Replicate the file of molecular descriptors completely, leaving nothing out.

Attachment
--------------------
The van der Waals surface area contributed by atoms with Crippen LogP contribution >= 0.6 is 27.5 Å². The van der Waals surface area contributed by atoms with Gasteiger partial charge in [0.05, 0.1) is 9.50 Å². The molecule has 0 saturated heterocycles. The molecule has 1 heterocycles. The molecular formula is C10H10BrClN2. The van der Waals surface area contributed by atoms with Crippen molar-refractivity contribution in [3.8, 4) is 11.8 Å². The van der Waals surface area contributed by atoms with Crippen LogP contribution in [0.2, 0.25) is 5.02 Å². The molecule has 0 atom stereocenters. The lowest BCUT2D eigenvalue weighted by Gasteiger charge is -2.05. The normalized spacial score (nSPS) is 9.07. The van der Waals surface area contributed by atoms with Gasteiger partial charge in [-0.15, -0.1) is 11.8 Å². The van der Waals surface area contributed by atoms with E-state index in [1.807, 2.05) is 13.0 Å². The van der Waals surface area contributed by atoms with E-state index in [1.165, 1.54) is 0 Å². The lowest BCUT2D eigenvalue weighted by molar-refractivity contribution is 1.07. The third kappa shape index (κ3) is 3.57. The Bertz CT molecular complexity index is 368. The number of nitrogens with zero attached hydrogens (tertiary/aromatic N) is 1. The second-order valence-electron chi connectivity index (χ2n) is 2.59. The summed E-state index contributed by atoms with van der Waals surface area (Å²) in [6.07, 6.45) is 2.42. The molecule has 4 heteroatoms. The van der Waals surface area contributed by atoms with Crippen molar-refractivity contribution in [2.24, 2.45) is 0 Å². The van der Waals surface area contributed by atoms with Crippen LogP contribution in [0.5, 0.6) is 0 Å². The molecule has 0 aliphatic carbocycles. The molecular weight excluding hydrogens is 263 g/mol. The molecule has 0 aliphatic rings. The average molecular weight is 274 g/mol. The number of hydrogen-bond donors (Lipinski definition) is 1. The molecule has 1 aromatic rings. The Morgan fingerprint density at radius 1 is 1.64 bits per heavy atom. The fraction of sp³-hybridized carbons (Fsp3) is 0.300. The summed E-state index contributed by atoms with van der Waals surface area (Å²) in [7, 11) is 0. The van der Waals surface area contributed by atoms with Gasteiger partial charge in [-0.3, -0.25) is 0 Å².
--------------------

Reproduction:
The van der Waals surface area contributed by atoms with Crippen LogP contribution >= 0.6 is 27.5 Å². The van der Waals surface area contributed by atoms with Gasteiger partial charge in [0.05, 0.1) is 9.50 Å². The molecule has 0 saturated heterocycles. The molecule has 1 heterocycles. The molecular formula is C10H10BrClN2. The van der Waals surface area contributed by atoms with Crippen molar-refractivity contribution in [3.8, 4) is 11.8 Å². The van der Waals surface area contributed by atoms with Crippen LogP contribution in [0.2, 0.25) is 5.02 Å². The molecule has 0 atom stereocenters. The lowest BCUT2D eigenvalue weighted by Gasteiger charge is -2.05. The normalized spacial score (nSPS) is 9.07. The van der Waals surface area contributed by atoms with Gasteiger partial charge in [-0.15, -0.1) is 11.8 Å². The van der Waals surface area contributed by atoms with E-state index in [1.807, 2.05) is 13.0 Å². The van der Waals surface area contributed by atoms with E-state index in [1.165, 1.54) is 0 Å². The lowest BCUT2D eigenvalue weighted by molar-refractivity contribution is 1.07. The third kappa shape index (κ3) is 3.57. The Bertz CT molecular complexity index is 368. The number of nitrogens with zero attached hydrogens (tertiary/aromatic N) is 1. The second-order valence-electron chi connectivity index (χ2n) is 2.59. The summed E-state index contributed by atoms with van der Waals surface area (Å²) in [6.07, 6.45) is 2.42. The molecule has 4 heteroatoms. The van der Waals surface area contributed by atoms with Crippen molar-refractivity contribution in [2.24, 2.45) is 0 Å². The van der Waals surface area contributed by atoms with Crippen LogP contribution in [0.5, 0.6) is 0 Å². The molecule has 0 aliphatic carbocycles. The molecular weight excluding hydrogens is 263 g/mol. The molecule has 0 aliphatic rings. The average molecular weight is 274 g/mol. The number of hydrogen-bond donors (Lipinski definition) is 1. The molecule has 1 aromatic rings. The Morgan fingerprint density at radius 1 is 1.64 bits per heavy atom. The fraction of sp³-hybridized carbons (Fsp3) is 0.300. The summed E-state index contributed by atoms with van der Waals surface area (Å²) in [7, 11) is 0. The van der Waals surface area contributed by atoms with Gasteiger partial charge in [-0.3, -0.25) is 0 Å².